The idea of five-college friends forming a reggae-rock band out of Boulder, Colorado sounds a bit like a ’90s dream, but local favorites Na’an Stop are making it come true. With their longboards in tow, these pals have received serious accolade for their debut release From the Deep. With their recent tour and release of new single “Questions” 303 Magazine had to get them alone to answer a few of our questions. Do not miss their funky answers below and definitely do not miss their upcoming shows at Cervantes and Fort Collins.


Photo courtesy of Na’an Stop

303 Magazine: Obviously you have a creative name. Where did that come from?

David Halvorson: When we first came up with a band name like, five and a half years ago, we wanted to do something different. The term Na’an Stop means that music is a part of our lives constantly. We wanted to spell it in a funky way and give a little flavor to it. We went with the Na’an, which has turned out to be kind of a marketing disaster, just because the apostrophe doesn’t do well in URL or hashtags, but it is what it is. We had fun with it.

303: How did you all meet at CU Boulder? Any quirky stories?

DH: Three of the guys — Caton, Tom and Joe — used to jam together freshman year in the dorm rooms. Those guys have been jamming together just as a trio for really long time. I joined Sophomore year, just playing house party shows with people. Junior year, Patrick rented a trombone and I rented a trumpet and we had a whole band together.

(David takes break to parallel park RV while remaining on phone, 303 is impressed.)

303: Living life, acting on your own terms and taking what you’re doing to the next level are all a part of your mantra as a band. How did you come to live by these rules?

DH: That means keepin’ it one hunnit. Or keeping it real. Be true to yourself, at least that’s what we like to be.

Caton Smith: That sort of philosophy speaks to the way I’ve been living my life. I don’t feel pressure to follow a specific career path. Adventure and happiness are what is guiding my life right now.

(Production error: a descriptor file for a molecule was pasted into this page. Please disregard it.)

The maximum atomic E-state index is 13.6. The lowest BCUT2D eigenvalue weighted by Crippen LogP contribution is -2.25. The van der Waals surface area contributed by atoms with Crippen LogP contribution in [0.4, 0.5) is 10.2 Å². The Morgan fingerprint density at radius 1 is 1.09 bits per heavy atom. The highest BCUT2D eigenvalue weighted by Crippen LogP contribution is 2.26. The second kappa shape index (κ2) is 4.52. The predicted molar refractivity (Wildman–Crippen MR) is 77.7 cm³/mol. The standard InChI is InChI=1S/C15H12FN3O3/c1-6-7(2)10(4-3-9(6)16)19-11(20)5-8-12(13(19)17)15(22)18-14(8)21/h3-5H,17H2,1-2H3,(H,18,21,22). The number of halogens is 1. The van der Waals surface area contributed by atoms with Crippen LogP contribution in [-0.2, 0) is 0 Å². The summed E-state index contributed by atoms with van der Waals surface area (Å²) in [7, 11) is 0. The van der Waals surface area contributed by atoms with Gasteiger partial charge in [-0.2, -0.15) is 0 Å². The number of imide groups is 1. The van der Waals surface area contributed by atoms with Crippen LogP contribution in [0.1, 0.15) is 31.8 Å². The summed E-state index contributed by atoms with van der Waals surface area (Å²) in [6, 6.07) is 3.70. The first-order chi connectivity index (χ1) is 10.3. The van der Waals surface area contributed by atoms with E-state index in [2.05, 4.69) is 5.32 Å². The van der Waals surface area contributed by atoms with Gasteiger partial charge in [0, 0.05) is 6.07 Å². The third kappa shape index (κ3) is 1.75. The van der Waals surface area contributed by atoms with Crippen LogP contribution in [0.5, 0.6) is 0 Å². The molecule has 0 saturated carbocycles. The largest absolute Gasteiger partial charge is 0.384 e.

Patrick Mullholland: You know, college is one of those times where you get to decide where you want to go in the next step of your life. I think that pivotal moment for all of us is when we graduated and decided to actually go this route. Right before you graduate there is all of this anxiety and pressure to do something that is a “good career choice,” so to stick together as a group and not lose any members is quite an amazing thing.

303: You cite reggae, rock, ska, hip-hop and dub all as your musical influences. What would you say is your biggest influence as a band?

CS: We’re all from different parts of the country and different states, and listened to various types of music growing up. Personally, my influences are coming from the Reggae/Rock genre. Sublime and local artists from Hawaii, I just grew up listening to Reggae on the radio at all times.

DH: I think while playing live, we just want to get it going and whatever genre is achieving that goal at the moment kinda works best. So, inspiration comes from whatever works.


Photo from Na’an Stop’s Facebook

303: What is the quirkiest habit you have while touring?

CS: Well, Patrick is clipping his toenails right now. Also, Patrick has a tendency to spout off knowledge. He’s got a very deep, deep knowledge based on all different types of subjects. Just moments ago, Patrick was telling me all about falconry, and why Colorado is a good place for it.